Everett True

Song of the day – 138: Etta James

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Saw Cadillac Records, the ‘story’ of Chess Records, the other evening.

It was enjoyable enough. The guy playing Howlin’ Wolf was absolute killer, Jeffrey Wright was likeable enough as Muddy Waters (a sentence I never thought I’d type about that bruiser of a bluesman, Muddy Waters) and Len Chess had a huge proboscis. It was good entertainment, but one still couldn’t escape the feeling that here was a ‘made for TV’ movie that had somehow broken free of its confines and made it on to the Big Screen anyway. The treatment of the unsavoury characters involved was outrageously glossy, and one couldn’t help feeling there was more than enough of a fascinating story present not to have it all Changed so it was all Spelled Out In Big Capital Letters.

Doesn’t your heart tremble uncontrollably when it sees those dreaded words “based on a true story” at the start of a film? Doesn’t one know immediately that the connection to ‘real’ life will be tenuous at best, non-existent at worst. For example, the film portrayed Len Chess as dying from a heart attack as he drove away from Chess for the last time… and I don’t know that much, but I sure as hell know it wasn’t Len Chess’s hotel room that Etta James came to for her breakthrough audition. (It was supposed to be Johnny Otis.)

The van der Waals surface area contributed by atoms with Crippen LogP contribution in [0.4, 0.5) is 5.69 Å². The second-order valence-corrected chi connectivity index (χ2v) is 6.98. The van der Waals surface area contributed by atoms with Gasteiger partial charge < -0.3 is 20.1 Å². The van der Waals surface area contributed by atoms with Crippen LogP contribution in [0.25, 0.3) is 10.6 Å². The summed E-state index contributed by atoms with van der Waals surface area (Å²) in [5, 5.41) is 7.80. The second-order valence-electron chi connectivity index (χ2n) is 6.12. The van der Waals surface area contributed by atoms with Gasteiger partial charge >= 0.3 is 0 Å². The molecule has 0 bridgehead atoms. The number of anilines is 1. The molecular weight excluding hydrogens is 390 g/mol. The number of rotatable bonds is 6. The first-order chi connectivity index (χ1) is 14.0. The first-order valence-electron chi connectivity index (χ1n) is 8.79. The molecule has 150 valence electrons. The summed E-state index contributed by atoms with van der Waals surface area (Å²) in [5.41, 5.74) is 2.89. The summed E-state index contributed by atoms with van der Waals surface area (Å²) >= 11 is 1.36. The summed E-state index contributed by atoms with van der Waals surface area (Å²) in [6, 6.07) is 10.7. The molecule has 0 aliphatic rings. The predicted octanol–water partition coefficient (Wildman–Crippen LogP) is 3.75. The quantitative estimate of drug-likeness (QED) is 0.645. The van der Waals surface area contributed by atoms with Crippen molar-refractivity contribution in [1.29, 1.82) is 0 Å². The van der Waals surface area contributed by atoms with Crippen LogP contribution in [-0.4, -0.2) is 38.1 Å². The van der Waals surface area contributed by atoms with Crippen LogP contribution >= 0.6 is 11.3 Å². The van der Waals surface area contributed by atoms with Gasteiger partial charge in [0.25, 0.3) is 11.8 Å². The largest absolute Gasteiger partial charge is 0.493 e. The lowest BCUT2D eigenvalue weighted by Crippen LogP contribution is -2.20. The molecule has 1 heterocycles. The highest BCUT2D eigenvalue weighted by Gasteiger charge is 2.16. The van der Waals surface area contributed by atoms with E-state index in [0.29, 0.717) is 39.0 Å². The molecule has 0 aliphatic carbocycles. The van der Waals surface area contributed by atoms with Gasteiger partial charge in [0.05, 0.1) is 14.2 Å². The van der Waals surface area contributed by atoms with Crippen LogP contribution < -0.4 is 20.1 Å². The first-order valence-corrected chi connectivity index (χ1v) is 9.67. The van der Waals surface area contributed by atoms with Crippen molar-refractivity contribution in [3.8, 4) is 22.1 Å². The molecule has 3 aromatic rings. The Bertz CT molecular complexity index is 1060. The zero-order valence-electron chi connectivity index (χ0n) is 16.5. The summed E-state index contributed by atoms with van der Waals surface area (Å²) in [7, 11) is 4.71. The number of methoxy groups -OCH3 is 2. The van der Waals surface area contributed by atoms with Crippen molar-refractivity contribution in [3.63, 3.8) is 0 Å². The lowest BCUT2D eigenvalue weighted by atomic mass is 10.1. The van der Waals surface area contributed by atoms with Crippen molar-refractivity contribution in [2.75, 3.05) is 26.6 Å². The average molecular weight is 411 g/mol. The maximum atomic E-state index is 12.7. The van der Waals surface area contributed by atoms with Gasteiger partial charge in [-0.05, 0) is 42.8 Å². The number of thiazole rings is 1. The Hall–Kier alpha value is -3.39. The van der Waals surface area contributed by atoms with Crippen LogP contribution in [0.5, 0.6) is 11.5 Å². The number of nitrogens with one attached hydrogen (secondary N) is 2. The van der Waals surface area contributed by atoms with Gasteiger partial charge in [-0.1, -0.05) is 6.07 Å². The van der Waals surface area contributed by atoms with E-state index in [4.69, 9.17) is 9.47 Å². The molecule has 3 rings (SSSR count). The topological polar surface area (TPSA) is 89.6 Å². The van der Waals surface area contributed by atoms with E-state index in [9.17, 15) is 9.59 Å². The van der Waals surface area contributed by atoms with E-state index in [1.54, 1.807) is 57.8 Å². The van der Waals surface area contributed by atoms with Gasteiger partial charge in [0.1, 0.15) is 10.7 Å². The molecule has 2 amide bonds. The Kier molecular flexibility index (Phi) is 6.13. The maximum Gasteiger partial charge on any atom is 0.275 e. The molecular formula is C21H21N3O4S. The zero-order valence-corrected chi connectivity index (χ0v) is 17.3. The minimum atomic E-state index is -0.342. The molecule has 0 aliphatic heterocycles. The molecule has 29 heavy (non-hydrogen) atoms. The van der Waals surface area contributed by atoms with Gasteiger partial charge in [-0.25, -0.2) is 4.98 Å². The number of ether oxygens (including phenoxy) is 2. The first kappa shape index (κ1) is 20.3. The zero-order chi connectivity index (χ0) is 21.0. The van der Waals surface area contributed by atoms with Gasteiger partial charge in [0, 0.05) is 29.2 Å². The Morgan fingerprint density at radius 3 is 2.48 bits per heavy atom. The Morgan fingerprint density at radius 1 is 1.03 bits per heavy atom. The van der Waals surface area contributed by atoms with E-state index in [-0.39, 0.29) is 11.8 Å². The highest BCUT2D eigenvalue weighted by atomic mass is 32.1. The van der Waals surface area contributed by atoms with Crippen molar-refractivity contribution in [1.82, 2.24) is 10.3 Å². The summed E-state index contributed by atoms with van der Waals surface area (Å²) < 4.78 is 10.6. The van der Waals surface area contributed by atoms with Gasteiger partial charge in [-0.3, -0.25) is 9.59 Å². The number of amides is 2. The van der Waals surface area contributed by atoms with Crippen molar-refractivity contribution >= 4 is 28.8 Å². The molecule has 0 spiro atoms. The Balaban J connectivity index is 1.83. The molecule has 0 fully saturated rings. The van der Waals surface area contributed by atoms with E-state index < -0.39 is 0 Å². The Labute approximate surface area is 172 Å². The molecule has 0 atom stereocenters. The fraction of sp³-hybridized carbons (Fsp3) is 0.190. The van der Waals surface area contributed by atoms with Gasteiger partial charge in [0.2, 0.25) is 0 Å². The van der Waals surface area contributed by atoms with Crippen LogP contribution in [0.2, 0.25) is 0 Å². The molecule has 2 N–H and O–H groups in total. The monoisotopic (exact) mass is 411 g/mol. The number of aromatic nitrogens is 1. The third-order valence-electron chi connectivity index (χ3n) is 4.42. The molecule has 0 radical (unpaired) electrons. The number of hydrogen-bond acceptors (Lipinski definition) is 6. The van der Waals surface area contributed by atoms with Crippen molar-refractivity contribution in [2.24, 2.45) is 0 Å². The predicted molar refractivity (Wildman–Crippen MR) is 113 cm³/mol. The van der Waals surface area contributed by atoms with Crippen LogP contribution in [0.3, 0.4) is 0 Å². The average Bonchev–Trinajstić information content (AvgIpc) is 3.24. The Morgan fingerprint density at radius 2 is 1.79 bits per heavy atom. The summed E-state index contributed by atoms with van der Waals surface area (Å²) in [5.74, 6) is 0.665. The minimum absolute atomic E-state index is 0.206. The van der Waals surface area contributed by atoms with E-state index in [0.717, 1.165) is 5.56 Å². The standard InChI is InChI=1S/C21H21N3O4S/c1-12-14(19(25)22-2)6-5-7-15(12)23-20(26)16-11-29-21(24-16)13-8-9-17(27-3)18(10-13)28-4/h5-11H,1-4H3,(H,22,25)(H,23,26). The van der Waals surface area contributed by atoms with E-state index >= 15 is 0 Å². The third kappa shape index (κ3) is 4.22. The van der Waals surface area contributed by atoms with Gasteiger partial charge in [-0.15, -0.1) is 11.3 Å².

Ah well. Whatever. I have a couple of Chess Records compilations – the post-Muddy Waters stuff mainly, the soulful early 60s stuff preferably – that I return to, time and time again. It was nice to have some of the gaps in my knowledge filled in, however slapdash. And Beyoncé Knowles did give a creditable stab at playing the awesome Etta James but – much as I love yer Beyoncé (and I do) – she couldn’t come anywhere close to capturing her voice, throwing in far too many sugary frills to be able to approximate Etta’s raw soulful howl.

Clearly, Etta is the singer that Sharon Jones (of the Dap-Kings) – another performer I dig the most – references in her vocal style. Sharon is closer, but she still ain’t that close. To get super-close, one has to go back to just before Etta James, to the equally awesome Ruth Brown.

Here is Etta, in all her glory.

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